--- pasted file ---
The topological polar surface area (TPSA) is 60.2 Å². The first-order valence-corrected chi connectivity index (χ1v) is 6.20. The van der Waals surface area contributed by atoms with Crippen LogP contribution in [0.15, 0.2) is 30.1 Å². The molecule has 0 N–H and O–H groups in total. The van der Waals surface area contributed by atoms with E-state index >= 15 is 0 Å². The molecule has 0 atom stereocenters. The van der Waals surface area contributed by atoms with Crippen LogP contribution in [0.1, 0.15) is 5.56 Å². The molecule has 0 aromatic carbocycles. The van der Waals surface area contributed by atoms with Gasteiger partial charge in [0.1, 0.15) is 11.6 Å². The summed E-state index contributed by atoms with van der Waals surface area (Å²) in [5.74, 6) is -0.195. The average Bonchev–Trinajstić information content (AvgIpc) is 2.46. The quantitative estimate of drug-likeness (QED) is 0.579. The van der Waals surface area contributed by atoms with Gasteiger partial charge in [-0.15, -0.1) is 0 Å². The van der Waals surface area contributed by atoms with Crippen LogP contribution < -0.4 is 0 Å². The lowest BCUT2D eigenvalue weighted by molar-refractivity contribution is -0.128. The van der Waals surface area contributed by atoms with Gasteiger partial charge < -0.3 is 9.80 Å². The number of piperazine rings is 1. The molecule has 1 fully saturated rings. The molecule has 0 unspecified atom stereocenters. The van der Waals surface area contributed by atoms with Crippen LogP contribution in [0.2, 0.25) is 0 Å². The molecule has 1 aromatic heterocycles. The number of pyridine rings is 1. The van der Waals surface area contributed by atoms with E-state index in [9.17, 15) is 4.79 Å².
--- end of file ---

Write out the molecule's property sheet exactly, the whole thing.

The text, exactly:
The topological polar surface area (TPSA) is 60.2 Å². The first-order valence-corrected chi connectivity index (χ1v) is 6.20. The van der Waals surface area contributed by atoms with Crippen LogP contribution in [0.15, 0.2) is 30.1 Å². The molecule has 0 N–H and O–H groups in total. The van der Waals surface area contributed by atoms with E-state index >= 15 is 0 Å². The molecule has 0 atom stereocenters. The van der Waals surface area contributed by atoms with Crippen LogP contribution in [0.1, 0.15) is 5.56 Å². The molecule has 0 aromatic carbocycles. The van der Waals surface area contributed by atoms with Gasteiger partial charge in [0.1, 0.15) is 11.6 Å². The summed E-state index contributed by atoms with van der Waals surface area (Å²) in [5.74, 6) is -0.195. The average Bonchev–Trinajstić information content (AvgIpc) is 2.46. The quantitative estimate of drug-likeness (QED) is 0.579. The van der Waals surface area contributed by atoms with Gasteiger partial charge in [-0.15, -0.1) is 0 Å². The van der Waals surface area contributed by atoms with Crippen LogP contribution < -0.4 is 0 Å². The lowest BCUT2D eigenvalue weighted by molar-refractivity contribution is -0.128. The van der Waals surface area contributed by atoms with Gasteiger partial charge < -0.3 is 9.80 Å². The number of piperazine rings is 1. The molecule has 1 fully saturated rings. The molecule has 0 unspecified atom stereocenters. The van der Waals surface area contributed by atoms with Crippen LogP contribution in [0.2, 0.25) is 0 Å². The molecule has 1 aromatic heterocycles. The number of pyridine rings is 1. The van der Waals surface area contributed by atoms with E-state index in [9.17, 15) is 4.79 Å².